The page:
On becoming an activist: A ‘progress report’ on a 37 year journey to date

TitleOn becoming an activist: A ‘progress report’ on a 37 year journey to date
Publication TypeJournal Article
Year of Publication2010
AuthorsTattersall, PJ
Refereed DesignationRefereed
JournalEducational Journal of Living Theories
Start Page74
Date Published07/2010
Type of Articlecase-report

The author, writing as a 6th generation Tasmanian, tells the story of his journey to a new form of environmental activism. The influences of social context, family history and personal learning on his development as an activist are described and discussed. It is argued that Tasmania is still in the grip of an oppressive post colonial colonialism[1] that continues to shape the roles and expectations of ordinary Tasmanians. The author sees his crisis of oppression as a microcosm of that gripping the social context, including local grassroots activism. From a young age the author sought to understand the nature of his crisis and what could be done to change the situation within and beyond himself. His journey has taken him from fear, indignation, and frustration to a new understanding from which he is seeking to facilitate new forms of social activism that will hopefully take Tasmanian environmental activism to a new place. Living Theory is playing a role in the development of the next steps as the author further refines his ideas and practice as he works through a series of ‘Living Contradictions’ in his inner and outer ‘lives’. In this sense he is in an important phase of personal reinvention and spiritual rejuvenation.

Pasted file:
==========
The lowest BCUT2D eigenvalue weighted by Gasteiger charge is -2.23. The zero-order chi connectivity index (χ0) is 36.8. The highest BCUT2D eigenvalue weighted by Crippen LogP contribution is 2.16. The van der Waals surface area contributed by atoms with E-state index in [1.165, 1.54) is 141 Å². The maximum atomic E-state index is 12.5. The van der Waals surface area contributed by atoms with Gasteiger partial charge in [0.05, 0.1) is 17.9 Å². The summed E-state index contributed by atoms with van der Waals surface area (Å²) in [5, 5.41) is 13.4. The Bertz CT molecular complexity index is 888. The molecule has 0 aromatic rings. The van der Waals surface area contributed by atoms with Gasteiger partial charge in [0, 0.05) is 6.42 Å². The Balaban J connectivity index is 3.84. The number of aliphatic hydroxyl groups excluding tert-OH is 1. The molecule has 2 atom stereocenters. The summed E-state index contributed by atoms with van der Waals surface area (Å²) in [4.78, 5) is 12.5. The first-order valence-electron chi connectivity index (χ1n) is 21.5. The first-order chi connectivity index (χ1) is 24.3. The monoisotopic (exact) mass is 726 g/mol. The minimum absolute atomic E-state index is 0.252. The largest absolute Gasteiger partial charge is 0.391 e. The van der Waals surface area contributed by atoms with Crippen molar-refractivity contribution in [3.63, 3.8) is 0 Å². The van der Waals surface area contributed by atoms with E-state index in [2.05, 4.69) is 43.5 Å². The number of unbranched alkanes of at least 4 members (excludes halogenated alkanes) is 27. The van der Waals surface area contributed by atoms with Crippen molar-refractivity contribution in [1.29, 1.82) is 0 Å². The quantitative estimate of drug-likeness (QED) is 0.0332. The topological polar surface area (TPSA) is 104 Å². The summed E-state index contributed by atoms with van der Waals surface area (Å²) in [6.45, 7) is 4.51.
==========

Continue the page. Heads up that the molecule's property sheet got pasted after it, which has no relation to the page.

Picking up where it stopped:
[1]   I see Tasmania as still largely in the pioneering phase of its history. In this sense we are still in early days, so to speak, particularly in regard to cultural issues associated with defining our identity and dealing with the consequences of European settlement. We are settled, yet somehow strangely unsettled.



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